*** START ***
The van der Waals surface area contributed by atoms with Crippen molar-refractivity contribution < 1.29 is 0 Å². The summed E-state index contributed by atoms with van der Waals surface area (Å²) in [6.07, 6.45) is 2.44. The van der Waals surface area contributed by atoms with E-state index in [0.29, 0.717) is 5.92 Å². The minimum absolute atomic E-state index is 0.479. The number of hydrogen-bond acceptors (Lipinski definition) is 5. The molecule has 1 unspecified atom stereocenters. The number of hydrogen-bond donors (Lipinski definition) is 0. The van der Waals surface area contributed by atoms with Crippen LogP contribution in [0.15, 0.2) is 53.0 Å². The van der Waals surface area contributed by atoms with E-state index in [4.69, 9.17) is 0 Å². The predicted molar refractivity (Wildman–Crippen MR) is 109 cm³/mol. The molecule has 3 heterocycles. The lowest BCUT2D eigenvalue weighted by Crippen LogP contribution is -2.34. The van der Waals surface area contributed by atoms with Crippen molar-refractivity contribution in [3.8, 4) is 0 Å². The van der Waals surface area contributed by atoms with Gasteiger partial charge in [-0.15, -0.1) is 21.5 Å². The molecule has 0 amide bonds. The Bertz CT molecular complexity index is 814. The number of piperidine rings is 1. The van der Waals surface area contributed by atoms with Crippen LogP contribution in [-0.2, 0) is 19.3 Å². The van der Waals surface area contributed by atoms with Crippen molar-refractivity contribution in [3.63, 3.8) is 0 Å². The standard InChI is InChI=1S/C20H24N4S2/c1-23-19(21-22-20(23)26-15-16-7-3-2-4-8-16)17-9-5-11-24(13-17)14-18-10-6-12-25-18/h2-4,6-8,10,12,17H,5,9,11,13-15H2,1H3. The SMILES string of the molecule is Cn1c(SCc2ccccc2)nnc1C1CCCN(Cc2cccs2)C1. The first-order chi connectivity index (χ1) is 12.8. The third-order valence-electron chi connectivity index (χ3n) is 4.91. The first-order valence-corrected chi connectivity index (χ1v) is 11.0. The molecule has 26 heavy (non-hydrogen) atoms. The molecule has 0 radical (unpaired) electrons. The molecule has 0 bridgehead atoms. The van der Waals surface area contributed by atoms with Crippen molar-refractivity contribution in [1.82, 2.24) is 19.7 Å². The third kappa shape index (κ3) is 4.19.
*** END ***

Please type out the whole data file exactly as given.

The van der Waals surface area contributed by atoms with Crippen molar-refractivity contribution < 1.29 is 0 Å². The summed E-state index contributed by atoms with van der Waals surface area (Å²) in [6.07, 6.45) is 2.44. The van der Waals surface area contributed by atoms with E-state index in [0.29, 0.717) is 5.92 Å². The minimum absolute atomic E-state index is 0.479. The number of hydrogen-bond acceptors (Lipinski definition) is 5. The molecule has 1 unspecified atom stereocenters. The number of hydrogen-bond donors (Lipinski definition) is 0. The van der Waals surface area contributed by atoms with Crippen LogP contribution in [0.15, 0.2) is 53.0 Å². The van der Waals surface area contributed by atoms with E-state index in [4.69, 9.17) is 0 Å². The predicted molar refractivity (Wildman–Crippen MR) is 109 cm³/mol. The molecule has 3 heterocycles. The lowest BCUT2D eigenvalue weighted by Crippen LogP contribution is -2.34. The van der Waals surface area contributed by atoms with Crippen molar-refractivity contribution in [3.8, 4) is 0 Å². The van der Waals surface area contributed by atoms with Gasteiger partial charge in [-0.15, -0.1) is 21.5 Å². The molecule has 0 amide bonds. The Bertz CT molecular complexity index is 814. The number of piperidine rings is 1. The van der Waals surface area contributed by atoms with Crippen LogP contribution in [-0.2, 0) is 19.3 Å². The van der Waals surface area contributed by atoms with Crippen molar-refractivity contribution in [3.63, 3.8) is 0 Å². The standard InChI is InChI=1S/C20H24N4S2/c1-23-19(21-22-20(23)26-15-16-7-3-2-4-8-16)17-9-5-11-24(13-17)14-18-10-6-12-25-18/h2-4,6-8,10,12,17H,5,9,11,13-15H2,1H3. The SMILES string of the molecule is Cn1c(SCc2ccccc2)nnc1C1CCCN(Cc2cccs2)C1. The first-order chi connectivity index (χ1) is 12.8. The third-order valence-electron chi connectivity index (χ3n) is 4.91. The first-order valence-corrected chi connectivity index (χ1v) is 11.0. The molecule has 26 heavy (non-hydrogen) atoms. The molecule has 0 radical (unpaired) electrons. The molecule has 0 bridgehead atoms. The van der Waals surface area contributed by atoms with Crippen molar-refractivity contribution in [1.82, 2.24) is 19.7 Å². The third kappa shape index (κ3) is 4.19.